Singapore needs to show it is willing to tackle football match-fixing and root out a syndicate identified by European authorities as the source of a sophisticated criminal operation, according to one of the world’s leading experts on corruption in sport.
The syndicate was behind the attempted or successful manipulation of at least 380 matches in 13 European countries since 2007, Europol said on Monday.
Several police investigations have identified a Singaporean called Dan Tan Seet Eng as a key figure in the organisation and have supplied information to the authorities in the city-state, including his whereabouts.
But even though his alleged involvement has been known about for some years, he has not been arrested.
The Singapore police force issued a statement on Tuesday, saying it was assisting European authorities with their investigations into “an international match-fixing syndicate that purportedly involves Singaporeans”.
The statement added: “Singapore takes a strong stance against match-fixing and is committed to working with international enforcement agencies to bring down transnational criminal syndicates, including those that involve the acts of Singaporeans overseas, and protect the integrity of the sport.”
Chris Eaton, of the not-for-profit body the International Centre for Sport Security, who has investigated Mr Dan, said though he was at “the lower end” of the syndicate he was nevertheless an important part of the operation.
“Either Singapore is doing a deep and careful investigation or there is some other reason why they are being very quiet about it,” said Mr Eaton, who is Fifa’s former head of security.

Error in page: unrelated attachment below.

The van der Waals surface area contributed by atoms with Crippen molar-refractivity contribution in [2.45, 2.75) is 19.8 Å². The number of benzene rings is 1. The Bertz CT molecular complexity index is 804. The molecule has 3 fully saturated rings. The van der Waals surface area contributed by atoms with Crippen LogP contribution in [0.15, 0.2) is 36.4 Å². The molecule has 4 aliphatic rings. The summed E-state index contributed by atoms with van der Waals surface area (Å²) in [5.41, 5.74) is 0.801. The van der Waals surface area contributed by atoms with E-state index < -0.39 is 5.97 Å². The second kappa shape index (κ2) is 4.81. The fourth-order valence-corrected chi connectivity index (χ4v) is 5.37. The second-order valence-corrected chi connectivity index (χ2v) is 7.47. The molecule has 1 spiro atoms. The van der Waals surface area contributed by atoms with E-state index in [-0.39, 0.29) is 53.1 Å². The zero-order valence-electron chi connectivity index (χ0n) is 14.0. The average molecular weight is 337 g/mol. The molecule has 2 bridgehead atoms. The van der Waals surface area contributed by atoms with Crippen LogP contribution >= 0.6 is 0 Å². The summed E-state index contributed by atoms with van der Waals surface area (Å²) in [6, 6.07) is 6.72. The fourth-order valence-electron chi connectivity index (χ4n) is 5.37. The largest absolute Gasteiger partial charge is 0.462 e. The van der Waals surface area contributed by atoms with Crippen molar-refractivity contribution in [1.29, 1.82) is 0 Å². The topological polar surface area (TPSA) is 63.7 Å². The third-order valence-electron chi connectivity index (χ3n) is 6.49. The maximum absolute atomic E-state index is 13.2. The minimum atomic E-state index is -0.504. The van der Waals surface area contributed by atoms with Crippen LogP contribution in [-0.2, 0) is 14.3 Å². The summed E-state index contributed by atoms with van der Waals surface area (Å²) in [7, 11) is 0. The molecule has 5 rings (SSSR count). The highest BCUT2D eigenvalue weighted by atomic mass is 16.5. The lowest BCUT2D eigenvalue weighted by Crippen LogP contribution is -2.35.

“It’s not doing Singapore any favours for these continuing allegations to be made without Singapore showing they are interested, committed and doing something.”
Mr Eaton said he believed the top end of the syndicate involved a network of operators in southeast Asia focused on betting fraud. “We must shift the focus from sport corruption to betting fraud,” Mr Eaton said. “We need to understand how betting operates internationally.”
For its part, Fifa wants governments to impose stiffer sentences on individuals caught up in match-fixing and review their legal framework. It believes that Singapore’s jurisdiction in this area extends only to the fixing of matches in that country.
Ralf Mutschke, Fifa’s head of security, said custodial sentences “are too weak and offer little to deter someone from getting involved in match-fixing”.
Europol’s 18-month investigation involved police in Germany, Hungary, Slovenia, Finland and Austria.
Friedhelm Althans, chief investigator in the German city of Bochum, where a match-fixing scandal beginning in 2009 has led to 39 convictions, said one of the main difficulties in taking such cases to the top was lack of co-ordination with police in Asia.
Mr Althans said the Singapore syndicate provided bribe money of up to €100,000 per match. But it was “difficult to get evidence of fraudulent bets, especially from Asia”, Mr Althans said.
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